"First, That in every County of England shall be assigned for the keeping of the Peace, one Lord, and with him three or four of the most worthy in the County, with some learned in the Law, and they shall have Power to restrain the Offenders, Rioters, and all other Barators, and to pursue, arrest, take, and chastise them according their Trespass or Offence; and to cause them to be imprisoned and duly punished according to the Law and Customs of the Realm, and according to that which to them shall seem best to do by their Discretions and good Advisement; . . . ; and to take and arrest all those that they may find by Indictment, or by Suspicion, and to put them in Prison; and to take of all them that be not of good Fame, where they shall be found, sufficient Surety and Mainprise of their good Behaviour towards the King and his People, and the other duly to punish; to the Intent that the People be not by such Rioters or Rebels troubled nor endamaged, nor the Peace blemished, nor Merchants nor other passing by the Highways of the Realm disturbed, nor put in the Peril which may happen of such Offenders"
The Lord remains, of course, in the person of the Lord Lieutenant, who still appoints county magistrates. The Petty Sessional Divisions in which magistrates courts sat were well established by late Victorian times, when purpose-built courthouses replaced the 'Justice rooms' in Inns and large private houses in which the business of the courts had previously been disposed. Every market town had its own Petty Sessions in which local JPs disposed of minor offenders, issued licences, made Bastardy Orders against irresponsible inseminators and oversaw the attestation of men joining the army. Serious offenders were bailed or held for the Quarter Sessions, for judge and jury.
None of this could survive the Blairs' Injustice Department. Citing the unsuitability of the traditional courtrooms to accommodate offenders in wheelchairs, dangerous terrorists and video link technology, scores of courts were closed and with them went the combined decades of experience and wisdom accumulated by the Clerk and Bench that made these courts locally accepted, respected and valued.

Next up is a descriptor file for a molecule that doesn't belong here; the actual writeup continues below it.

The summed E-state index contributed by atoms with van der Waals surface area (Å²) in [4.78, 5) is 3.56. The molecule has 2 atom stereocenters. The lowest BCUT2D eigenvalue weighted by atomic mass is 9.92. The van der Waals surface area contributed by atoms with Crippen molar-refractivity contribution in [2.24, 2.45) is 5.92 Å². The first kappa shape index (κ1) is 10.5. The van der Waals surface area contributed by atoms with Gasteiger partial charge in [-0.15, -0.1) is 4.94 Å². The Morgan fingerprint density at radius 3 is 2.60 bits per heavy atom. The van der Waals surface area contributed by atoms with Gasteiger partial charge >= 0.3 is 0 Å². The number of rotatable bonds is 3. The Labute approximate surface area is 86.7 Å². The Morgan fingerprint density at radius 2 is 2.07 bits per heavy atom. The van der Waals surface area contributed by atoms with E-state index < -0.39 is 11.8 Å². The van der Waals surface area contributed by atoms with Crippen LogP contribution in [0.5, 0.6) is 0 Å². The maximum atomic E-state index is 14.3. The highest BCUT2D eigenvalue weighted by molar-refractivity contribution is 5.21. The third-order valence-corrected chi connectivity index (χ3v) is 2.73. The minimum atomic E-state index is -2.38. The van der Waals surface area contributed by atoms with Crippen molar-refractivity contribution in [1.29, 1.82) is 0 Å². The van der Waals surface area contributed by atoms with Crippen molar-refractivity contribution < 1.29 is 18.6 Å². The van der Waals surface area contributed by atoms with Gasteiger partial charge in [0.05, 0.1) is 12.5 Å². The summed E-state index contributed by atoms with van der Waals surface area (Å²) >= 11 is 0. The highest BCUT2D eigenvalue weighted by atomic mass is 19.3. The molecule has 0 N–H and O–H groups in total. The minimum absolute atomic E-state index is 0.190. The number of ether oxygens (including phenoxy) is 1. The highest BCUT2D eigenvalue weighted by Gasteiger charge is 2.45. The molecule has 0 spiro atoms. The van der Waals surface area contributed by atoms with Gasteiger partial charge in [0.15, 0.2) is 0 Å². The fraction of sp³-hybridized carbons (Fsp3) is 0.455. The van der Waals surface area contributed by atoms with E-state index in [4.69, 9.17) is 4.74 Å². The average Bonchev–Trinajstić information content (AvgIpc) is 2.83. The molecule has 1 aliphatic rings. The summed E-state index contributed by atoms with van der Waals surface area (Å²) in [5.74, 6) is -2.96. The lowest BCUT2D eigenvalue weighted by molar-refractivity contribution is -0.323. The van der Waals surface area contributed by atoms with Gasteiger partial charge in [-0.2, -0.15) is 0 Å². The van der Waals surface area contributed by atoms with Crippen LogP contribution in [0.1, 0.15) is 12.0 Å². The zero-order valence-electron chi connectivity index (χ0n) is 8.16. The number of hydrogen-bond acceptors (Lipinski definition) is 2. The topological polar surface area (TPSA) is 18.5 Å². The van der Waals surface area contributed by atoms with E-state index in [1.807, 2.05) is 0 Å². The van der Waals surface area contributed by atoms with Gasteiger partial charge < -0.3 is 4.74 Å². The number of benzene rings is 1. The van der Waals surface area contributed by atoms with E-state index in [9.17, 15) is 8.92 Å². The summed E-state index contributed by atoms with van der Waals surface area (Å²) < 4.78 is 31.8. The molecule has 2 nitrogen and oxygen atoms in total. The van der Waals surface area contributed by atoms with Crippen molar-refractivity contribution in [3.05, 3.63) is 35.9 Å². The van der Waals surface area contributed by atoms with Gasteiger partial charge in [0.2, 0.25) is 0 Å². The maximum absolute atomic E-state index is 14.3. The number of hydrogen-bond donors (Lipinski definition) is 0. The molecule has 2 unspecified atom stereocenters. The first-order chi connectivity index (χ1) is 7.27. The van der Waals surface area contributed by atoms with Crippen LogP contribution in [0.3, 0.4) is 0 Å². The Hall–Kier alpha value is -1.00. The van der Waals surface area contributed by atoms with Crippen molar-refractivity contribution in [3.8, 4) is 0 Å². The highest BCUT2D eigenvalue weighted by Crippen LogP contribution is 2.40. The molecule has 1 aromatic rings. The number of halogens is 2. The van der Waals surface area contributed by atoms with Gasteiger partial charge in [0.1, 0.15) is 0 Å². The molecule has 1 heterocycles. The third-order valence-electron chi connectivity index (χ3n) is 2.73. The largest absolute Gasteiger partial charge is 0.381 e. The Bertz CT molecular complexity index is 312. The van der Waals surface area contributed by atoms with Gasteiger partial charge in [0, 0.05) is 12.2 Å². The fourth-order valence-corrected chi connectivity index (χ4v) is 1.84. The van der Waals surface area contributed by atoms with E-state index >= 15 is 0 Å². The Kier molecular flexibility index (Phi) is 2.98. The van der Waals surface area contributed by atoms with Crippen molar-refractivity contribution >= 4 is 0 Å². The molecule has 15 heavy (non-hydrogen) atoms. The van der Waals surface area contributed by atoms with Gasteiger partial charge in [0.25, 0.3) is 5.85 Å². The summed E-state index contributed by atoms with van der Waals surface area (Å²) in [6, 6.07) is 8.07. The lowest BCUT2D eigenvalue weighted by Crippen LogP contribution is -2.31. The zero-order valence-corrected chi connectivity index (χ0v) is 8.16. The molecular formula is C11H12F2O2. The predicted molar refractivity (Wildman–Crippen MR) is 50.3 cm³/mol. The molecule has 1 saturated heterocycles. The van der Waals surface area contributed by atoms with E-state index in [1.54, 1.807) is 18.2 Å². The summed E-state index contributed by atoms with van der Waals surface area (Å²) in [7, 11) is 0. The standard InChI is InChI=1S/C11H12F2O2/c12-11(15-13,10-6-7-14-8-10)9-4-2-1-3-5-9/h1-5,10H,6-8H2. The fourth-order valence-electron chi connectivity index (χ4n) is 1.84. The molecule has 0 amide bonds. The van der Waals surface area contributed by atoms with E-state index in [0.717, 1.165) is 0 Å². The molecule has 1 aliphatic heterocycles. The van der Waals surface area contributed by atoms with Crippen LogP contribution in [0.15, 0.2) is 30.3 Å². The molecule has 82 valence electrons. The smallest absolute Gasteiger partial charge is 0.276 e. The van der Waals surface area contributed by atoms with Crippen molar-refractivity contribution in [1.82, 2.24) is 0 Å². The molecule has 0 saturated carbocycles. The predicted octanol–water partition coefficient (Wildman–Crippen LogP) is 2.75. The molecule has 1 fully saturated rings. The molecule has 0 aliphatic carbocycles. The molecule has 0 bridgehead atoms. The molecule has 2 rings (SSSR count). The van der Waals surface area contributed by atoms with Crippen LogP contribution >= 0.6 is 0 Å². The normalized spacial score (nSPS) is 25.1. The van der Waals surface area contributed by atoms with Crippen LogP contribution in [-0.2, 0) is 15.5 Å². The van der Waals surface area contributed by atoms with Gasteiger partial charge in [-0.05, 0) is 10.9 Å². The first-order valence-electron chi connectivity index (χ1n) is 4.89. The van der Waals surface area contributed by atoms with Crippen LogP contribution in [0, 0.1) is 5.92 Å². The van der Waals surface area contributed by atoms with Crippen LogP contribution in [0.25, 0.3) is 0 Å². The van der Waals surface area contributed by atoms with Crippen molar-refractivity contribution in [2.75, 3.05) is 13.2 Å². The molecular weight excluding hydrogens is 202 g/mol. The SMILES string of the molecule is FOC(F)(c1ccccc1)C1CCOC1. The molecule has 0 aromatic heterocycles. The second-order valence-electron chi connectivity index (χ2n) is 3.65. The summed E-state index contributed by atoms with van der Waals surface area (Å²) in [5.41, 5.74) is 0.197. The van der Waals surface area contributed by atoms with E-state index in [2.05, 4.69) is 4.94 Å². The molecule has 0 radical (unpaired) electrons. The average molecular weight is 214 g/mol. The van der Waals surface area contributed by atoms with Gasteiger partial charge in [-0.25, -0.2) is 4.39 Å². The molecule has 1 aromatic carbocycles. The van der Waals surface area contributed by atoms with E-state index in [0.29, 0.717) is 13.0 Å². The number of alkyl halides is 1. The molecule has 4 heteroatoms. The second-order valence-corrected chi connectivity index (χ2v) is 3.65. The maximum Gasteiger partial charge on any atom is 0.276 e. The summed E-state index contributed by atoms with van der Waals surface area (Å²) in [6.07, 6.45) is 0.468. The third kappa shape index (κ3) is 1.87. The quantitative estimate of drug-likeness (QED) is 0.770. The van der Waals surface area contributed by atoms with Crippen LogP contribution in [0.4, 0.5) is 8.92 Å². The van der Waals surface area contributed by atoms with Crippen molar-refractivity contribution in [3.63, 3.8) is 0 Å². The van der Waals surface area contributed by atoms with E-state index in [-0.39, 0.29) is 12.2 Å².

In Suffolk it came down to just five courts as below; now Mildenhall has been closed, and Sudbury and Lowestoft will no doubt follow in the present round of cost-cutting, leaving the entire business of the County to be disposed of in either Ipswich or Bury St Edmunds.
For a County poorly served by public transport, the effect on accused, victims and witnesses will be to reduce justice to African standards, with victim and accused travelling to court on the same bus. The law firms in the market towns, generalists who handled conveyancing, farm auctions, wills and driving offences, will be hard hit too; having a partner from a small Brandon practice sitting in Bury all day only to have his multi-listed case 'bounced' to another sitting can not be compensated for by public fee levels, also to be hard hit. So hardship and injustice for all then - except perhaps the civil servants staffing the Ministry of Injustice, who can tick boxes for disabled access, deploying machine-gun toting coppers in the atria and video links to enable the prosecution of ten year-olds.
And I suspect that before long, there will be no room in these courts for lay justices. District Judges will rule, refugees no doubt from a disbanded CPS, salaried and utterly obedient to their Whitehall masters.
This is a poor day for Justice and a poor day for England. Cameron cannot succeed in devolving power whilst his left hand is busy centralising it.